Plus, I have an exhibitionist streak about as wide as half my personality, so I would voluntarily be advertising it even if no one would ever have access to it.

Maybe I can be professional. I can do my job well entirely separate from any extracurricular activities, even if I do post them very openly, very accessibly to employers or clients. What about “appropriate”? The word appropriate itself causes my neck to flex and my lip to curl in a hint of a twitch. I have never wanted to be appropriate because of the many ways the society that manufactures the definition is simply…wrong.

But I’m also older now. Hi, Middle Age; yeah, I see you right there over the horizon. And, more importantly, I am raising children. Get into the box, kids, so you can understand it (and hopefully then jump right out of it and set it on fire).

Is it appropriate for a 35 year-old woman to pose for pictures naked and covered in fake blood? Why not? After pregnancy and gravity have had their way with me, it is the time I have felt most comfortable in my body, given the least amount of fucks. The question sounds a lot like, am I skinny enough to wear a bikini? Now, is it appropriate for a mother of young children to do so? And more than that, be open with her children about it, share and explain the pictures. I am too observant to have not noticed the judgement on parents around me.

Is it appropriate to expose them to horror and art? I let them participate in their own bloody photoshoots, obviously without the nudity involved in some of mine.

My instinctual answer to all of these questions is: hell yes, it’s appropriate. It is my body to live in and reveal as I want. I provide my children with a safe and happy home and do not expose them to anything carelessly or without evaluation.  Yet I remain acutely aware of all the consequences I could be tempting in the distance. Maybe they never come, but it would be reckless to plunge through life so carelessly. I insist on living deeply, not stupidly.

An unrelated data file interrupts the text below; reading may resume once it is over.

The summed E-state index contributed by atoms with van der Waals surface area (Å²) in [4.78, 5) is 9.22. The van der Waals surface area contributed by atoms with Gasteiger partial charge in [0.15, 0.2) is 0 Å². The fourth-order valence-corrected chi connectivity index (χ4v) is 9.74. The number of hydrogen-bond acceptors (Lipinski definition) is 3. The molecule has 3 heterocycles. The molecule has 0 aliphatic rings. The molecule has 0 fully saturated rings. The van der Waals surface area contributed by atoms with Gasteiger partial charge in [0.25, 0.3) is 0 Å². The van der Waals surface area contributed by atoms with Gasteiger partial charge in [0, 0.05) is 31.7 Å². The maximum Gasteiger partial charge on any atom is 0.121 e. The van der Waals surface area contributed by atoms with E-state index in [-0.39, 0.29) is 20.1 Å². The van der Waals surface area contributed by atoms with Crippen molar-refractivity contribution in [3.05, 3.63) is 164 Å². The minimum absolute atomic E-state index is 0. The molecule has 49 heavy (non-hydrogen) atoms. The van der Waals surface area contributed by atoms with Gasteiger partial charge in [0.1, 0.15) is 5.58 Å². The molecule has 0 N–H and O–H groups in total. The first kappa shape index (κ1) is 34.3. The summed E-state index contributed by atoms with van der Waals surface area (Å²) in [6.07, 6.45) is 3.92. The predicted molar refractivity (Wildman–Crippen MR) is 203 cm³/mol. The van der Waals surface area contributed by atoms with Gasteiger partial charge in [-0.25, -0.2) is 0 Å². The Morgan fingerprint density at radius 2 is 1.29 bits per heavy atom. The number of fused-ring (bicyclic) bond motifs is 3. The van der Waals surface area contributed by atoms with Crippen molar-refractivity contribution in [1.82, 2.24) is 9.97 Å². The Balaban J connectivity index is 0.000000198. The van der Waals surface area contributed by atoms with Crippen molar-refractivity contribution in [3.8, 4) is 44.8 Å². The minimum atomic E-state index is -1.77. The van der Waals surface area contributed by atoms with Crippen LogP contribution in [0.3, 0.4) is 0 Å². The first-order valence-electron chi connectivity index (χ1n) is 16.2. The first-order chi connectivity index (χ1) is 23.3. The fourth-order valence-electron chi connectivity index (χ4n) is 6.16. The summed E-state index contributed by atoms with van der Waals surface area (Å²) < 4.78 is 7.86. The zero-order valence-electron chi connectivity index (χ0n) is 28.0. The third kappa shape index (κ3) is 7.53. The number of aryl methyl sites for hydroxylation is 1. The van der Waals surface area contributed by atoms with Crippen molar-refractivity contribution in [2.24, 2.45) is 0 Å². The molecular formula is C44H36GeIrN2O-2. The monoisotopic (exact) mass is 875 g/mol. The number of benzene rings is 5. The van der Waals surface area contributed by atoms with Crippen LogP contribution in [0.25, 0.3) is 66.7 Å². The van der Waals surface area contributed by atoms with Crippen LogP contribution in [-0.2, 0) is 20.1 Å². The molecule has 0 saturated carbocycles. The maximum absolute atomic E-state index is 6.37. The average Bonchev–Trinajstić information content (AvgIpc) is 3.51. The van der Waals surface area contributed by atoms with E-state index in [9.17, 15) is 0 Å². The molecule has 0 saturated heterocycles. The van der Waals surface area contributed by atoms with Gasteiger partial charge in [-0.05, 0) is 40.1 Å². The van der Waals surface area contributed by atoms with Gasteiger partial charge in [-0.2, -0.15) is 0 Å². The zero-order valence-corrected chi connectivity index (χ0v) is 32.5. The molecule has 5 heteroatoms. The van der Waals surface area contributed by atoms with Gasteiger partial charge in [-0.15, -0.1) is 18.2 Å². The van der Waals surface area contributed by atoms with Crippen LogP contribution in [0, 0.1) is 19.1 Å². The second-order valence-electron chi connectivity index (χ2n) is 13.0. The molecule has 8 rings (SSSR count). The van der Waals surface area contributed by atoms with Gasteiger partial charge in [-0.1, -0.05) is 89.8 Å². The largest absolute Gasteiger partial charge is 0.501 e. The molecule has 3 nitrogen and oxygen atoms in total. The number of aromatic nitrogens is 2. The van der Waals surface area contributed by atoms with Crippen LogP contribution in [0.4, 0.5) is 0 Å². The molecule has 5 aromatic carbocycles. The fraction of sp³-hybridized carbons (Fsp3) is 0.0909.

Then, maybe the most poignant question: am I safe? I hate that I even have to write that, that it is a question that has to occupy such constant real estate in my mind, but the real world is dark and full of terrors. Like I said, realities of the internet. When will I interact with the wrong person? When will I post the wrong picture? When will I share the wrong detail? When it will be too much and the consequences will be more than social?

The more I find and express myself, the more I question what it will cost me. Everything in life has its price. My brain, especially the depressive mind, quietly catalogs all the ways it could go wrong in the background. I am happy being myself. Writing dark and twisted stories. Taking pictures soaked in fake blood. Dancing on the stage. Posting about the inner workings of my fractured mind. It feels right, within MY definitions of professional, appropriate, and (hopefully) safe.

I will continue my path unaltered and see where it leads. Sometimes, I just need to stop and unpack the doubts from my head.

Christina Bergling

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As an author, you do have to crawl into the skin of your character. Often, I simply use myself as the boilerplate. However, when I crafted Emma for The Rest Will Come, I definitely took character study to the next level.

Not only did I base this character on a person in my real life (and her life experiences on several people in my real life), when I was belly dancing in Tennessee in February, I performed as her.

It is always fun to assume a persona on stage, liberating and exciting; however, it was even more entertaining to become a character I had created in my own story. I spent so many months inside her head, crafting and developing her. It was somehow cathartic to put a shovel in her hand and let her undulate and hair toss around the stage.